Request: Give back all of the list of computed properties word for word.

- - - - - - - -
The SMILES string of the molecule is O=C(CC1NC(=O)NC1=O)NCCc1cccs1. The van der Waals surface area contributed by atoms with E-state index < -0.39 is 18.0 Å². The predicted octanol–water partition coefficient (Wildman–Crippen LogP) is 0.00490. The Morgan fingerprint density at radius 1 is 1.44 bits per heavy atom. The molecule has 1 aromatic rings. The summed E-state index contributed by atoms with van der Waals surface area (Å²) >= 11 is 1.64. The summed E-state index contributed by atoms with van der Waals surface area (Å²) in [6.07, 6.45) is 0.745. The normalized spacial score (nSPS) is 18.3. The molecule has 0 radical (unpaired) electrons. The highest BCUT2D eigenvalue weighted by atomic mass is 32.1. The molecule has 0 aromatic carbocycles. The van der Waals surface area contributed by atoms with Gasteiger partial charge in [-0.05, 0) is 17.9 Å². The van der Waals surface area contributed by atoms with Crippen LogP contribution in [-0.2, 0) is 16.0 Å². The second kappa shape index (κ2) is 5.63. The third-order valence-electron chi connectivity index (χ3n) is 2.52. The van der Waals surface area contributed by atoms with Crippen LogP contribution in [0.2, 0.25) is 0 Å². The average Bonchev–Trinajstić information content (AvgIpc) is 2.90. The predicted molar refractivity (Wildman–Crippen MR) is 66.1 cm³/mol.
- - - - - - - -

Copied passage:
The SMILES string of the molecule is O=C(CC1NC(=O)NC1=O)NCCc1cccs1. The van der Waals surface area contributed by atoms with E-state index < -0.39 is 18.0 Å². The predicted octanol–water partition coefficient (Wildman–Crippen LogP) is 0.00490. The Morgan fingerprint density at radius 1 is 1.44 bits per heavy atom. The molecule has 1 aromatic rings. The summed E-state index contributed by atoms with van der Waals surface area (Å²) >= 11 is 1.64. The summed E-state index contributed by atoms with van der Waals surface area (Å²) in [6.07, 6.45) is 0.745. The normalized spacial score (nSPS) is 18.3. The molecule has 0 radical (unpaired) electrons. The highest BCUT2D eigenvalue weighted by atomic mass is 32.1. The molecule has 0 aromatic carbocycles. The van der Waals surface area contributed by atoms with Gasteiger partial charge in [-0.05, 0) is 17.9 Å². The van der Waals surface area contributed by atoms with Crippen LogP contribution in [-0.2, 0) is 16.0 Å². The second kappa shape index (κ2) is 5.63. The third-order valence-electron chi connectivity index (χ3n) is 2.52. The van der Waals surface area contributed by atoms with Crippen LogP contribution in [0.2, 0.25) is 0 Å². The average Bonchev–Trinajstić information content (AvgIpc) is 2.90. The predicted molar refractivity (Wildman–Crippen MR) is 66.1 cm³/mol.